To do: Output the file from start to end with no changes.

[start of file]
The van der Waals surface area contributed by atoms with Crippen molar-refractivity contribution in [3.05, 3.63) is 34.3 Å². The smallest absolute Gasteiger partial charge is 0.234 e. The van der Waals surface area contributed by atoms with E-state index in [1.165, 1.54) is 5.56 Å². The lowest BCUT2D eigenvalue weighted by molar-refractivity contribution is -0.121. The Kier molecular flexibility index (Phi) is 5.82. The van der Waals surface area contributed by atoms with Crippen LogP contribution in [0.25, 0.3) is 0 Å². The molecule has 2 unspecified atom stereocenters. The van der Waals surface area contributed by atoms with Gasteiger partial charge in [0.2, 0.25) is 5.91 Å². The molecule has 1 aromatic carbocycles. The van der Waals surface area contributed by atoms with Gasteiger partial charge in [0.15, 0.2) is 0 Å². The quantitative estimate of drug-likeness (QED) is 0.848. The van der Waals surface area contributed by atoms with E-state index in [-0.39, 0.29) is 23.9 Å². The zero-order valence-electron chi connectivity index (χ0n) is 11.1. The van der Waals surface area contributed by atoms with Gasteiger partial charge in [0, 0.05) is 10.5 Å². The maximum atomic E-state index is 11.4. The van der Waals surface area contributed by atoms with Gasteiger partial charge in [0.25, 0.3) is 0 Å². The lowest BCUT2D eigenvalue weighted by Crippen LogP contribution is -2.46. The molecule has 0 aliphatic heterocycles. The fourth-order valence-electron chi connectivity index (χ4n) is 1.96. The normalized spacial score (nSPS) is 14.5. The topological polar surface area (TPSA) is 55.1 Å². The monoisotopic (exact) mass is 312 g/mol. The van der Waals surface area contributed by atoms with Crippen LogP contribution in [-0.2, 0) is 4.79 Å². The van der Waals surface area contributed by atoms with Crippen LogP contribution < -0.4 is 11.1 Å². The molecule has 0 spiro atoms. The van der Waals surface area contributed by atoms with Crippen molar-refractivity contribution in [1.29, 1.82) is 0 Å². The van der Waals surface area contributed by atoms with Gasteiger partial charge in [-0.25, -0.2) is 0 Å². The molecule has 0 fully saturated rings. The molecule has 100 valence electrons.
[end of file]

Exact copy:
The van der Waals surface area contributed by atoms with Crippen molar-refractivity contribution in [3.05, 3.63) is 34.3 Å². The smallest absolute Gasteiger partial charge is 0.234 e. The van der Waals surface area contributed by atoms with E-state index in [1.165, 1.54) is 5.56 Å². The lowest BCUT2D eigenvalue weighted by molar-refractivity contribution is -0.121. The Kier molecular flexibility index (Phi) is 5.82. The van der Waals surface area contributed by atoms with Crippen LogP contribution in [0.25, 0.3) is 0 Å². The molecule has 2 unspecified atom stereocenters. The van der Waals surface area contributed by atoms with Gasteiger partial charge in [0.2, 0.25) is 5.91 Å². The molecule has 1 aromatic carbocycles. The van der Waals surface area contributed by atoms with Gasteiger partial charge in [0.15, 0.2) is 0 Å². The quantitative estimate of drug-likeness (QED) is 0.848. The van der Waals surface area contributed by atoms with E-state index in [-0.39, 0.29) is 23.9 Å². The zero-order valence-electron chi connectivity index (χ0n) is 11.1. The van der Waals surface area contributed by atoms with Gasteiger partial charge in [0, 0.05) is 10.5 Å². The maximum atomic E-state index is 11.4. The van der Waals surface area contributed by atoms with Gasteiger partial charge in [0.25, 0.3) is 0 Å². The lowest BCUT2D eigenvalue weighted by Crippen LogP contribution is -2.46. The molecule has 0 aliphatic heterocycles. The fourth-order valence-electron chi connectivity index (χ4n) is 1.96. The normalized spacial score (nSPS) is 14.5. The topological polar surface area (TPSA) is 55.1 Å². The monoisotopic (exact) mass is 312 g/mol. The van der Waals surface area contributed by atoms with Crippen LogP contribution in [-0.2, 0) is 4.79 Å². The van der Waals surface area contributed by atoms with Crippen LogP contribution < -0.4 is 11.1 Å². The molecule has 0 spiro atoms. The van der Waals surface area contributed by atoms with Crippen molar-refractivity contribution in [1.29, 1.82) is 0 Å². The van der Waals surface area contributed by atoms with Gasteiger partial charge in [-0.25, -0.2) is 0 Å². The molecule has 0 fully saturated rings. The molecule has 100 valence electrons.